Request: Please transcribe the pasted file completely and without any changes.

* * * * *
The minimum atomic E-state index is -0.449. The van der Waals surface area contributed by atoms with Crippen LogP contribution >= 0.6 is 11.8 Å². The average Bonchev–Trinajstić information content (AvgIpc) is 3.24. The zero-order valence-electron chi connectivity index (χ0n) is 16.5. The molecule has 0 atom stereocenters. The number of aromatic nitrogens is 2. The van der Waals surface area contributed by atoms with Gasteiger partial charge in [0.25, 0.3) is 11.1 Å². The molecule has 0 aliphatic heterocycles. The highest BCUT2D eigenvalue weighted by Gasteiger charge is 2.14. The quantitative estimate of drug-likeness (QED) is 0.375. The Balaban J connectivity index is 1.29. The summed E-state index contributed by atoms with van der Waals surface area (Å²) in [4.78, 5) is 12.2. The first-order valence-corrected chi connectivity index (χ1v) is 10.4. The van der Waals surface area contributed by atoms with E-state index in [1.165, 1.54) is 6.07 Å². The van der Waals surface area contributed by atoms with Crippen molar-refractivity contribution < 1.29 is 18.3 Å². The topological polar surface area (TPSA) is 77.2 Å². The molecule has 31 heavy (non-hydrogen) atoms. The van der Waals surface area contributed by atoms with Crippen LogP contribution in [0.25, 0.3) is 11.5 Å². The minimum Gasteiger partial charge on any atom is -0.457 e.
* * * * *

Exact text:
The minimum atomic E-state index is -0.449. The van der Waals surface area contributed by atoms with Crippen LogP contribution >= 0.6 is 11.8 Å². The average Bonchev–Trinajstić information content (AvgIpc) is 3.24. The zero-order valence-electron chi connectivity index (χ0n) is 16.5. The molecule has 0 atom stereocenters. The number of aromatic nitrogens is 2. The van der Waals surface area contributed by atoms with Gasteiger partial charge in [0.25, 0.3) is 11.1 Å². The molecule has 0 aliphatic heterocycles. The highest BCUT2D eigenvalue weighted by Gasteiger charge is 2.14. The quantitative estimate of drug-likeness (QED) is 0.375. The Balaban J connectivity index is 1.29. The summed E-state index contributed by atoms with van der Waals surface area (Å²) in [4.78, 5) is 12.2. The first-order valence-corrected chi connectivity index (χ1v) is 10.4. The van der Waals surface area contributed by atoms with E-state index in [1.165, 1.54) is 6.07 Å². The van der Waals surface area contributed by atoms with Crippen molar-refractivity contribution < 1.29 is 18.3 Å². The topological polar surface area (TPSA) is 77.2 Å². The molecule has 31 heavy (non-hydrogen) atoms. The van der Waals surface area contributed by atoms with Crippen LogP contribution in [0.25, 0.3) is 11.5 Å². The minimum Gasteiger partial charge on any atom is -0.457 e.